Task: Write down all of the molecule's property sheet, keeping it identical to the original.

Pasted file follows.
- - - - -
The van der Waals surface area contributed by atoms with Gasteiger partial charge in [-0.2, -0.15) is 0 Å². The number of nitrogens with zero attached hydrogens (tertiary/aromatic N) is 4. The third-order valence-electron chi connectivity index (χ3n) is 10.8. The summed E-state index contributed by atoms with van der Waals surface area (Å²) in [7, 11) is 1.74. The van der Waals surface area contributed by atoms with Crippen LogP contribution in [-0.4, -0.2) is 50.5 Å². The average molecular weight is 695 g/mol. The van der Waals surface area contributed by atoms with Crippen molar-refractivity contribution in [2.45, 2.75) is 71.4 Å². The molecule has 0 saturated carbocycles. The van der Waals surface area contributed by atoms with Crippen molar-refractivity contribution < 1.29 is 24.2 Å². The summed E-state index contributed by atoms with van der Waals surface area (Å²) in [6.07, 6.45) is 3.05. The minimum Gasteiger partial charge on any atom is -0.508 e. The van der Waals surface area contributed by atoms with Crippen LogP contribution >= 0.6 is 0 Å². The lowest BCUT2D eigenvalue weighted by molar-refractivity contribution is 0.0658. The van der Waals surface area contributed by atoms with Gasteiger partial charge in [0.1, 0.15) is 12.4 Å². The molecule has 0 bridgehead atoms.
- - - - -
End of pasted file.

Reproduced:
The van der Waals surface area contributed by atoms with Gasteiger partial charge in [-0.2, -0.15) is 0 Å². The number of nitrogens with zero attached hydrogens (tertiary/aromatic N) is 4. The third-order valence-electron chi connectivity index (χ3n) is 10.8. The summed E-state index contributed by atoms with van der Waals surface area (Å²) in [7, 11) is 1.74. The van der Waals surface area contributed by atoms with Crippen LogP contribution in [-0.4, -0.2) is 50.5 Å². The average molecular weight is 695 g/mol. The van der Waals surface area contributed by atoms with Crippen molar-refractivity contribution in [2.45, 2.75) is 71.4 Å². The molecule has 0 saturated carbocycles. The van der Waals surface area contributed by atoms with Crippen molar-refractivity contribution < 1.29 is 24.2 Å². The summed E-state index contributed by atoms with van der Waals surface area (Å²) in [6.07, 6.45) is 3.05. The minimum Gasteiger partial charge on any atom is -0.508 e. The van der Waals surface area contributed by atoms with Crippen LogP contribution >= 0.6 is 0 Å². The lowest BCUT2D eigenvalue weighted by molar-refractivity contribution is 0.0658. The van der Waals surface area contributed by atoms with Gasteiger partial charge in [0.1, 0.15) is 12.4 Å². The molecule has 0 bridgehead atoms.